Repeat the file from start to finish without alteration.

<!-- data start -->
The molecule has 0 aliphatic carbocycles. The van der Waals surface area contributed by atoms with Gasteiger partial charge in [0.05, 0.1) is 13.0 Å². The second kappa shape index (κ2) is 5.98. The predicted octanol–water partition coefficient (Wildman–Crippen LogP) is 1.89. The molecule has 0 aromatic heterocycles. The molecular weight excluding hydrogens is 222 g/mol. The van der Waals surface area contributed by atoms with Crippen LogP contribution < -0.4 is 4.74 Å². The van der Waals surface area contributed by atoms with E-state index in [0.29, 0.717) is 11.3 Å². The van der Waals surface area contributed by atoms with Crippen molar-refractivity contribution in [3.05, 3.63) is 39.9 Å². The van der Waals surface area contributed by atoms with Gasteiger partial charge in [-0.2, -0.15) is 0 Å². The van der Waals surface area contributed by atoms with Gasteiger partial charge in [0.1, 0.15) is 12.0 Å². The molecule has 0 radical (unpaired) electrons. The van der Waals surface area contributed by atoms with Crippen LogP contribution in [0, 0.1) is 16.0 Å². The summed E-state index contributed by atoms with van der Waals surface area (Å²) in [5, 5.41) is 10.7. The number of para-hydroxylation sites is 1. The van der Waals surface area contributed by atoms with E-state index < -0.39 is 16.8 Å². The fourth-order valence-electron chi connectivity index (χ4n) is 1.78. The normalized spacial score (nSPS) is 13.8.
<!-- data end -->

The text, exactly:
The molecule has 0 aliphatic carbocycles. The van der Waals surface area contributed by atoms with Gasteiger partial charge in [0.05, 0.1) is 13.0 Å². The second kappa shape index (κ2) is 5.98. The predicted octanol–water partition coefficient (Wildman–Crippen LogP) is 1.89. The molecule has 0 aromatic heterocycles. The molecular weight excluding hydrogens is 222 g/mol. The van der Waals surface area contributed by atoms with Crippen LogP contribution < -0.4 is 4.74 Å². The van der Waals surface area contributed by atoms with E-state index in [0.29, 0.717) is 11.3 Å². The van der Waals surface area contributed by atoms with Crippen molar-refractivity contribution in [3.05, 3.63) is 39.9 Å². The van der Waals surface area contributed by atoms with Gasteiger partial charge in [-0.2, -0.15) is 0 Å². The van der Waals surface area contributed by atoms with Gasteiger partial charge in [0.1, 0.15) is 12.0 Å². The molecule has 0 radical (unpaired) electrons. The van der Waals surface area contributed by atoms with Crippen LogP contribution in [0, 0.1) is 16.0 Å². The summed E-state index contributed by atoms with van der Waals surface area (Å²) in [5, 5.41) is 10.7. The number of para-hydroxylation sites is 1. The van der Waals surface area contributed by atoms with E-state index < -0.39 is 16.8 Å². The fourth-order valence-electron chi connectivity index (χ4n) is 1.78. The normalized spacial score (nSPS) is 13.8.